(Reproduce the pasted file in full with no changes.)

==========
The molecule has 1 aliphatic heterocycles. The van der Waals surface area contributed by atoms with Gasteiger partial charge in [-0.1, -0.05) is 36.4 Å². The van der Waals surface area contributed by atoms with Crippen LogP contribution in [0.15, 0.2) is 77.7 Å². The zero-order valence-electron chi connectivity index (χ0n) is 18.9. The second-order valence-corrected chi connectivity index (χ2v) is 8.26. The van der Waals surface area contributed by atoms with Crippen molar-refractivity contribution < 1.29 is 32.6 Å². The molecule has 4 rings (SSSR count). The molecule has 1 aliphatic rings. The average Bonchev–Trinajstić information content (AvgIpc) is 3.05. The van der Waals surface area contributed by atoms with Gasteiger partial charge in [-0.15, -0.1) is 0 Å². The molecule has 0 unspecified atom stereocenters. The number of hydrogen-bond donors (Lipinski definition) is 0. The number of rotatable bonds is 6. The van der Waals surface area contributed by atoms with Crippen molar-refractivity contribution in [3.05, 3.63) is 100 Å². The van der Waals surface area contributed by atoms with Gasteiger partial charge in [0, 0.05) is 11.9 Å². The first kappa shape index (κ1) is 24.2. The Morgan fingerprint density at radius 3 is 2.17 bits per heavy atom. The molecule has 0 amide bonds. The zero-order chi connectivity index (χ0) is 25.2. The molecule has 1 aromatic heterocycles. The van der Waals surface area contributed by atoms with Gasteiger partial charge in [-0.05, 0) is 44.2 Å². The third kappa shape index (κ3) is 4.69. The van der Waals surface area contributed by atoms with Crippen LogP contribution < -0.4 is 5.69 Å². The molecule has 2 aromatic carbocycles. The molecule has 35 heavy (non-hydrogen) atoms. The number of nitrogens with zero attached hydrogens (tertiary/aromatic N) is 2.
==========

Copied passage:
The molecule has 1 aliphatic heterocycles. The van der Waals surface area contributed by atoms with Gasteiger partial charge in [-0.1, -0.05) is 36.4 Å². The van der Waals surface area contributed by atoms with Crippen LogP contribution in [0.15, 0.2) is 77.7 Å². The zero-order valence-electron chi connectivity index (χ0n) is 18.9. The second-order valence-corrected chi connectivity index (χ2v) is 8.26. The van der Waals surface area contributed by atoms with Crippen molar-refractivity contribution < 1.29 is 32.6 Å². The molecule has 4 rings (SSSR count). The molecule has 1 aliphatic rings. The average Bonchev–Trinajstić information content (AvgIpc) is 3.05. The van der Waals surface area contributed by atoms with Gasteiger partial charge in [-0.15, -0.1) is 0 Å². The molecule has 0 unspecified atom stereocenters. The number of hydrogen-bond donors (Lipinski definition) is 0. The number of rotatable bonds is 6. The van der Waals surface area contributed by atoms with Crippen molar-refractivity contribution in [3.05, 3.63) is 100 Å². The van der Waals surface area contributed by atoms with Gasteiger partial charge in [0, 0.05) is 11.9 Å². The first kappa shape index (κ1) is 24.2. The Morgan fingerprint density at radius 3 is 2.17 bits per heavy atom. The molecule has 0 amide bonds. The zero-order chi connectivity index (χ0) is 25.2. The molecule has 1 aromatic heterocycles. The van der Waals surface area contributed by atoms with Gasteiger partial charge in [-0.05, 0) is 44.2 Å². The third kappa shape index (κ3) is 4.69. The van der Waals surface area contributed by atoms with Crippen LogP contribution < -0.4 is 5.69 Å². The molecule has 2 aromatic carbocycles. The molecule has 35 heavy (non-hydrogen) atoms. The number of nitrogens with zero attached hydrogens (tertiary/aromatic N) is 2.